Rookies, Amateurs & Pros

A few thoughts on maturity, growth, and mental models for thinking BIGGER…

  • Rookies think it’s impossible.
  • Amateurs think it’s easy.
  • Pros know it will be difficult, but also worth it.

When you decide to achieve something, know that it will cost you. My life has extracted from me. And that is the point — the easiest way to burnout is to get bored.

  • Rookies wait until they feel ready
  • Amateurs wait until they have resources
  • Pros know the best time to move is now — resources show up during action

You will never “feel” ready and by the time you do, it’s way too late. If the goal is correct, you will feel like you’re lacking resources & time — that’s how you know. The humans who change the world don’t do things that feel possible, they chase the impossible. How do you do that? You start right now.

  • Rookies blame everyone else
  • Amateurs blame themselves
  • Pros don’t care about the blame, they are grateful for the lessons

You will try things and they won’t work out, so what? Sometimes you’ll take your shot and the ball won’t go in. Don’t get tied up in who did what and when — it won’t contribute to your future. Instead, think “what did I learn,” and “how can I adjust?” These questions are useful.

  • Rookies chase outcomes
  • Amateurs chase accolades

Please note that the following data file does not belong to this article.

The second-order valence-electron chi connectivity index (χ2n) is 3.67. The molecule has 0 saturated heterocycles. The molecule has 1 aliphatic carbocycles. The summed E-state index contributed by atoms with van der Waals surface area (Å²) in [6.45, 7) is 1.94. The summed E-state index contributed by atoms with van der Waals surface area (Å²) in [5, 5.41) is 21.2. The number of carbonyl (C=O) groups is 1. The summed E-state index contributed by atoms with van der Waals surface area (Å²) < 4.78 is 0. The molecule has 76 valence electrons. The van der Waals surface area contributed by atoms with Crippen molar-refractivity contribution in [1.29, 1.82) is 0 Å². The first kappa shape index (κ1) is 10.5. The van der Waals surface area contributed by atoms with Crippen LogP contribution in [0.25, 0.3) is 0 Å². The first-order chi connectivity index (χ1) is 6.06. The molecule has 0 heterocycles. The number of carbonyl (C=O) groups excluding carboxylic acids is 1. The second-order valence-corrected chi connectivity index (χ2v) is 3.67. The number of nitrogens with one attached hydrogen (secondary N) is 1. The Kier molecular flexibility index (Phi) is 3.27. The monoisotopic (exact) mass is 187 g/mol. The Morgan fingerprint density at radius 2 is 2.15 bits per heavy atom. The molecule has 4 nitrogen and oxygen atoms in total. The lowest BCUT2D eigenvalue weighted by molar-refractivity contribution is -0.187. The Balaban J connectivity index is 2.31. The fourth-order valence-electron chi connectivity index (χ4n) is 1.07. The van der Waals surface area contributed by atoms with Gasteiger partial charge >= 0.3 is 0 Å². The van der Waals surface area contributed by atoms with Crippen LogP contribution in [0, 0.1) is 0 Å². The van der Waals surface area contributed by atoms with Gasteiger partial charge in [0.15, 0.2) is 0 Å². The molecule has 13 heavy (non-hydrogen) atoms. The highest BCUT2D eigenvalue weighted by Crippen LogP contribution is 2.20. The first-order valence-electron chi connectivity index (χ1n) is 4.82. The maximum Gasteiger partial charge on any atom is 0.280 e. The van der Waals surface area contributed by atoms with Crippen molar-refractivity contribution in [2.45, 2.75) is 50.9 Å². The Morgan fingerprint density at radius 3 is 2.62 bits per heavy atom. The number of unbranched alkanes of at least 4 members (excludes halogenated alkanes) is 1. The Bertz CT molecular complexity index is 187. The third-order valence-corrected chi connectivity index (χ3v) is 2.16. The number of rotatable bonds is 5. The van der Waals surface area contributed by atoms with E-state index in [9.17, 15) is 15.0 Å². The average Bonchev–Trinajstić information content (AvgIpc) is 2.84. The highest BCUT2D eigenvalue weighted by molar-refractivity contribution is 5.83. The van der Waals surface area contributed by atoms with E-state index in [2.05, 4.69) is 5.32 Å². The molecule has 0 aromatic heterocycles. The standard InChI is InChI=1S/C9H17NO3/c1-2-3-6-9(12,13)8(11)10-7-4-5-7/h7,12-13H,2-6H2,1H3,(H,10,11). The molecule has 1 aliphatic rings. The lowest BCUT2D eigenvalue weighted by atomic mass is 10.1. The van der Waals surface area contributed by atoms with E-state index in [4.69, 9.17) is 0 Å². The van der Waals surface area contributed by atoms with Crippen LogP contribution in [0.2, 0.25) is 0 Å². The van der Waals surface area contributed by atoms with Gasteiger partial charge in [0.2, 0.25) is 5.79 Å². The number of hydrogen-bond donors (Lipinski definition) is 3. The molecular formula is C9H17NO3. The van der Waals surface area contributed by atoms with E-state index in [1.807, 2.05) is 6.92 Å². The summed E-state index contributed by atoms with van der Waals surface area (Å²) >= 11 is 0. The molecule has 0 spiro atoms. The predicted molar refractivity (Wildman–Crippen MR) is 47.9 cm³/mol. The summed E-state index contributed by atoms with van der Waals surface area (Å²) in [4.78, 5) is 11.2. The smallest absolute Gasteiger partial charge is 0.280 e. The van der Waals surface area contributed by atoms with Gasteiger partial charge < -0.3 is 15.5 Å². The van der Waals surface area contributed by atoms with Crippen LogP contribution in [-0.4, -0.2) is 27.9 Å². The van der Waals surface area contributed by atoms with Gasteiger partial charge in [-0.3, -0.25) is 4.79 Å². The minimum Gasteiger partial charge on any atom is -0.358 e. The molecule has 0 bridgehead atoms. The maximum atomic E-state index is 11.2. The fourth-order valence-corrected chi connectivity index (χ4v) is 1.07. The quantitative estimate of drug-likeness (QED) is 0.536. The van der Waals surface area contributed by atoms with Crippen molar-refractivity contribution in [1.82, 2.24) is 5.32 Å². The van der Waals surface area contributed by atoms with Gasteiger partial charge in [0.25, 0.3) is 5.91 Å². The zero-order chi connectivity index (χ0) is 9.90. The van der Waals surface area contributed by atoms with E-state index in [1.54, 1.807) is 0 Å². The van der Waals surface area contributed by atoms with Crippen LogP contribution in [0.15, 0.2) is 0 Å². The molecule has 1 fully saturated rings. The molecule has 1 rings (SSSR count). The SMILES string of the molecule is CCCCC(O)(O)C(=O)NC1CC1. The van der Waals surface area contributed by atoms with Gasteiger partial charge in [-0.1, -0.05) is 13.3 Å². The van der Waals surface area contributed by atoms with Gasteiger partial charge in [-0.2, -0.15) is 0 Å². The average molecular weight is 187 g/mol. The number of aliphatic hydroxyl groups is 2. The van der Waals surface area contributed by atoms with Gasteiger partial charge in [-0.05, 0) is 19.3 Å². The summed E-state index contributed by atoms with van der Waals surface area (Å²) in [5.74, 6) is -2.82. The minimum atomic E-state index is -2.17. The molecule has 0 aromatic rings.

• Pros chase advancement

Confidence is created through progress. When you acquire a new skill, you develop confidence. It is a trap to chase outcomes or accolades (status) because they are byproducts. Don’t chase the effect, chase the cause.

  • Rookies spend their time “complaining”
  • Amateurs spend their time “doing”
  • Pros spend their time “thinking”

The gurus say you have to just work harder. The gurus are stupid. If you want to change the world you have to think more and do less. If given the option, I will carve out 50% of my time thinking about and defining the problem, 25% developing and crafting a solution, and less than a quarter — remaining 25% — doing the work to implement.

  • Rookies play to “not lose”
  • Amateurs play “to win”
  • Pros play because they love playing and nothing will keep them from being their best

Winning and losing are mortal inventions. Coach John Wooden said, “Winning isn’t everything — but the WILL to win is.” It is in the mind. I want to win but I do not play because I win, I play because I love to play.

  • Rookies crave praise from others
  • Amateurs crave feedback from others
  • Pros get their best lessons from themselves and a small, guarded circle of trusted allies

One of Kobe Bryant’s best coaches? His own game tape. Tony Robbins used to transcribe every speech he gave, reading it word for word, marking it up with notes before bed (he could not sleep until he captured areas of improvement).

Whenever I speak, I do the same.

You can tell the caliber of a person’s calling by how seriously they take it.

For several years I relied on skill & talent. I got lazy — and slowly, declined. Not because I was not talented, but because I did not care enough to grow. Then it changed… and the rise began again.

Committing is easy.

Re-committing is more difficult but much more important.

More wealth is “re-captured” than captured — this means it is normal to lose. Pros are not afraid of losing, they are only committed to the lessons. The lessons equip you to go again and re-capture lost momentum.

Amateurs quickly become demoralized by setbacks and defeat, and quietly slink back to their comfort zones. Professional performers know that large-scale success is based on a series of comebacks.

Steve Siebold

Let’s get it.


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